From the FLP Mailbox:
The National Network of Abortion Funds condemns passage of the Vitter Amendment (S.Amdt. 3896) as part of the Indian Health Services Act (S.1200). Passed by the Senate earlier this week, the amendment adds language to the Indian Health Services Act prohibiting the use of IHS funds for abortion services except in cases of rape, incest, or life endangerment. This legislation duplicates existing policy which already unfairly restricts coverage of abortion in the Indian Health Service. IHS is subject to the Hyde Amendment, first passed in 1976, which prohibits federal Medicaid dollars from being used to pay for abortion, except in cases of rape, incest and danger to the life of the woman.
For the more than 12 million women who depend on Medicaid and other federal programs, the impact of the Hyde Amendment and the funding bans enacted in 33 states is staggering. Prior to 1976, when Medicaid funds paid for abortion nationally, one-third of all abortions were fully covered. Since the Hyde Amendment took away abortion coverage, federal Medicaid has paid for less than one percent of abortions.
The restrictions in Vitter and Hyde unfairly discriminate against Native American women for whom the Indian Health Service is their primary healthcare provider. A survey conducted by the Native American Women’s Health Education Resources Center (NAWHERC) in 2002 found widespread non-compliance and confusion about the abortion restrictions. 85% of the service units contacted denied women services even in cases where they were legally entitled to coverage.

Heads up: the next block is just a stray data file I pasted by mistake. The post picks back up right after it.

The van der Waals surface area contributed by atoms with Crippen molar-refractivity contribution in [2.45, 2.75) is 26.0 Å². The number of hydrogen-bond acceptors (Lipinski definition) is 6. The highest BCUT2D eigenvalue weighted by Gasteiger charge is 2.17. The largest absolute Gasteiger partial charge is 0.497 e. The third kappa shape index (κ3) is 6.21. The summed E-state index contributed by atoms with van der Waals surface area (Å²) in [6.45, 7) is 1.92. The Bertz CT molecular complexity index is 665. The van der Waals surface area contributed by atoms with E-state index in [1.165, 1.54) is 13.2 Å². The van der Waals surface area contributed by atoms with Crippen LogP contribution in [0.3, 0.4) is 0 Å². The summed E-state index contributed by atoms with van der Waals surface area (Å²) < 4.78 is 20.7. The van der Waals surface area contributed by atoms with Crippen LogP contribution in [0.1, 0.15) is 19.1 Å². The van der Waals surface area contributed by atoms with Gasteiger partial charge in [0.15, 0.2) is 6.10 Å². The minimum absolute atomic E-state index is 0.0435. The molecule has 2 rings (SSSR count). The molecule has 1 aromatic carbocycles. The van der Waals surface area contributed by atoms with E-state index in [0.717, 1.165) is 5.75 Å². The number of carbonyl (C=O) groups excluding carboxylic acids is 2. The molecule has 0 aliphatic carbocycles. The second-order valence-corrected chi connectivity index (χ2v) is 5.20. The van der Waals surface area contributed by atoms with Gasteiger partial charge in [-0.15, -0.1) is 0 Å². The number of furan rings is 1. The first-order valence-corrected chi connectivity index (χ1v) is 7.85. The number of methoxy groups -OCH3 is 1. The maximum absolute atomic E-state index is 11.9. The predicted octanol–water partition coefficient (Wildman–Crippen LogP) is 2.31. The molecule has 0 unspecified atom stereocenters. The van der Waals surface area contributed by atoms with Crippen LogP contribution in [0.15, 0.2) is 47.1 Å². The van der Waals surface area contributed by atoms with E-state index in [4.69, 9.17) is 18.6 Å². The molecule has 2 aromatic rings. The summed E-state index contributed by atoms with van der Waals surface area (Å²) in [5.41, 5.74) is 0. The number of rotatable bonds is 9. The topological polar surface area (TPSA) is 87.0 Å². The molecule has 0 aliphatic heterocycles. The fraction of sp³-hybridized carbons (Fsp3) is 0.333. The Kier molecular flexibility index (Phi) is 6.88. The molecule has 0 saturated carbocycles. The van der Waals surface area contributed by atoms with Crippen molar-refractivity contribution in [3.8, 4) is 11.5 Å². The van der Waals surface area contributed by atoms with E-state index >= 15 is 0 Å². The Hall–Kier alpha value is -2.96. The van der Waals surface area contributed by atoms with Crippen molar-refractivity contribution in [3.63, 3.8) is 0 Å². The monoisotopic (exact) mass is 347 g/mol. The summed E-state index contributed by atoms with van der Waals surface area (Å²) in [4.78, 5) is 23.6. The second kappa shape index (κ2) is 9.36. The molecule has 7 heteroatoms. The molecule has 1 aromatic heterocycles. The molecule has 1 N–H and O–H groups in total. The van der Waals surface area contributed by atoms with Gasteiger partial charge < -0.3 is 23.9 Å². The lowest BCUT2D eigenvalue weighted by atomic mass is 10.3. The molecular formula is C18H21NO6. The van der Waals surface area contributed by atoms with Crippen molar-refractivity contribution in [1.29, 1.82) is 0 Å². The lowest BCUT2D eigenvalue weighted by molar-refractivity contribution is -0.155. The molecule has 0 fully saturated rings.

Historically, Native American women have faced other governmental policies restricting their reproductive lives. Native American children were removed from their communities and placed by the government in non-Indian boarding schools, foster homes and adoptive families. In the 1970s, involuntary sterilization by Indian Health Services was exposed as a civil rights violation in a lawsuit brought by Norma Jean Serena of the Creek-Shawnee. In the 1980s, although Depo Provera was banned by the FDA because of inadequate health and safety studies, it was administered to Native American women who were said to be”mentally impaired,”without their consent.
We oppose the Vitter and Hyde Amendments and all restrictive legislation that undermines a woman’s ability to make her own decisions about childbearing and her health.”All women must have the power and resources to make healthy decisions about their bodies and their families; it’s a matter of dignity and justice”said Stephanie Poggi, Executive Director of the National Network of Abortion Funds.
The National Network of Abortion Funds is an association of more than 100 community-based groups in 43 states that provide financial assistance to low-income women seeking abortions. Each year, member groups of the Network raise over $2.5 million and help more than 20,000 women and girls nationwide. The Network provides support and training to its member Funds and advocates for a humane future where public funding of abortion â€“ and all reproductive health care â€“ is a reality. The Network coordinates The Hyde â€“ 30 Years is Enough! Campaign, a national coalition of more than 70 social justice organizations, dedicated to repealing the Hyde Amendment.